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Govinda Chandra Chakravarti Vs. Nirod Kumar Banerjee and ors. - Court Judgment

LegalCrystal Citation
CourtKolkata
Decided On
Judge
Reported inAIR1919Cal588,50Ind.Cas.747
AppellantGovinda Chandra Chakravarti
RespondentNirod Kumar Banerjee and ors.
Excerpt:
civil procedure code (act v of 1908), section 97 - limitation act (ix of 1908), section 3--accounts, suit for--limitation, plea of, mot taken, lei ore preliminary decree, whether can be take of under final decree--interest cm money collected and not accounted for, whether should be allowed. - 1. this appeal arises out of a suit for accounts. there was a preliminary decree for accounts passed on the 2nd may 1913. a commissioner was appointed and a final decree for accounts was made on the 31st march 1914. that decree was affirmed on appeal and a second appeal has been preferred by the defendant.2. the first question that arises is whether the court of appeal below was wrong in overruling the plea of limitation taken before it on the ground that no appeal had been preferred against the preliminary decree. we think that the learned subordinate judge was right in the view he took of the matter.3. it is contended before us that under section 3 of the limitation act the suit must be dismissed even though limitation was not set up as a defence. but the defendant is precluded under.....
Judgment:

1. This appeal arises out of a suit for accounts. There was a preliminary decree for accounts passed on the 2nd May 1913. A Commissioner was appointed and a final decree for accounts was made on the 31st March 1914. That decree was affirmed on appeal and a second appeal has been preferred by the defendant.

2. The first question that arises is whether the Court of Appeal below was wrong in overruling the plea of limitation taken before it on the ground that no appeal had been preferred against the preliminary decree. We think that the learned Subordinate Judge was right in the view he took of the matter.

3. It is contended before us that under Section 3 of the Limitation Act the suit must be dismissed even though limitation was not set up as a defence. But the defendant is precluded under Section 97 Civil Procedure Code, from disputing the correctness of the preliminary decree, assuming that the Munsif was wrong upon the question of limitation. The learned Subordinate Judge moreover points out that this objection of limitation was not taken in the written statement--no issue was directed upon it and the question was a mixed question of law and fact. However that may be, the defendant was precluded from raising the question of limitation, as he did not appeal against the preliminary decree.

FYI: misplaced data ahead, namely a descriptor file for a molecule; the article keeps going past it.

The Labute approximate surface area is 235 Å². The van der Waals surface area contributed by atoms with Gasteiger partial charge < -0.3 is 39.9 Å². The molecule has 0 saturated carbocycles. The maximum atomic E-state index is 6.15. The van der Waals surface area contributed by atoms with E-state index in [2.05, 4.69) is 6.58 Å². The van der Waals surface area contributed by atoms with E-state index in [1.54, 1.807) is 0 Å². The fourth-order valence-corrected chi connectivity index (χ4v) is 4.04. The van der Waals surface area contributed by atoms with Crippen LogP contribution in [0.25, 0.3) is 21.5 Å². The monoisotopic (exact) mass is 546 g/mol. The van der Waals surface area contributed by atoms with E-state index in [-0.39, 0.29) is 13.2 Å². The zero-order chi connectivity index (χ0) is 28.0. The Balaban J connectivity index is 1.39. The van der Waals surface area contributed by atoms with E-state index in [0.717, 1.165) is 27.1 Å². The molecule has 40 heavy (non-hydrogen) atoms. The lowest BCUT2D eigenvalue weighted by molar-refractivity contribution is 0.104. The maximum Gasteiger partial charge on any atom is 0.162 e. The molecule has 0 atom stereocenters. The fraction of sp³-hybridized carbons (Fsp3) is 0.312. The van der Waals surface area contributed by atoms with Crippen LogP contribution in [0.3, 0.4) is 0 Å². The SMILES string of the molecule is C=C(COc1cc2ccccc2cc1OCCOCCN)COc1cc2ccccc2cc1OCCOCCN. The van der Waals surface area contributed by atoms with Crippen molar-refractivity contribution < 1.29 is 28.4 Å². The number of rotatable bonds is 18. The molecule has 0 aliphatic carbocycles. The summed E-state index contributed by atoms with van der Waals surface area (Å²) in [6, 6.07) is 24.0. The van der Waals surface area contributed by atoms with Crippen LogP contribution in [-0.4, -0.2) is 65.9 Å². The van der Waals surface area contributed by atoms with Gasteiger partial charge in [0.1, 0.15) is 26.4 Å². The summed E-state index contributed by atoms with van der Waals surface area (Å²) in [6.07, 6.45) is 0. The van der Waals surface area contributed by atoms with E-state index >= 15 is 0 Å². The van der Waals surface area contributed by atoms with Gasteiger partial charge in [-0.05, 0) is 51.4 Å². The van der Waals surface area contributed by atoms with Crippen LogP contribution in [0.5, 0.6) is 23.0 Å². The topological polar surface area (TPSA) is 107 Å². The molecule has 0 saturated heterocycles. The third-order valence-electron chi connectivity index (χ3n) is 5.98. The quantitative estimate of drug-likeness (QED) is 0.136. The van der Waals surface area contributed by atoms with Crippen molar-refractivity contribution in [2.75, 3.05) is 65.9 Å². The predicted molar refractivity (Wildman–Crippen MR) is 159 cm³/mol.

4. So far as the final decree is concerned, three objections were raised before us on behalf of the appellant. The first is that he ought not to have been held liable for certain rents due from tenants 'which became barred after he had been' dismissed from service. But the defendant did not make over the collection papers which would have shown whether any rent was going to be barred by a limitation. The learned Munsif observed a as follows: 'Before the paper were in received from him, the plaintiff was not in a position to ascertain the nature and Wt extent and particulars of the demand from tenants. As the papers were furnished at a time when the claim for 1315 and 1316 was barred, the defendant has been properly made liable for the period up to 1316.' The same view has also been taken by the lower Appellate Court, in these circumstances we are unable to hold that the Courts below are wrong.

5. The next objection relates to certain payments of rent alleged to have been made to the superior landlord. But neither the collections nor payments of rent made after the dismissal came within the scope of the suit, which is one for accounts up to the date of his dismissal. That being so, the Courts below were right in not going into the question of such payments alleged to have been made.

6. The last objection relates to interest upon the amount collected by the defendant. We do not see why the defendant should not pay interest for the plaintiff's money collected by him and not accounted for.

7. The appeal accordingly fails and is dismissed with costs.


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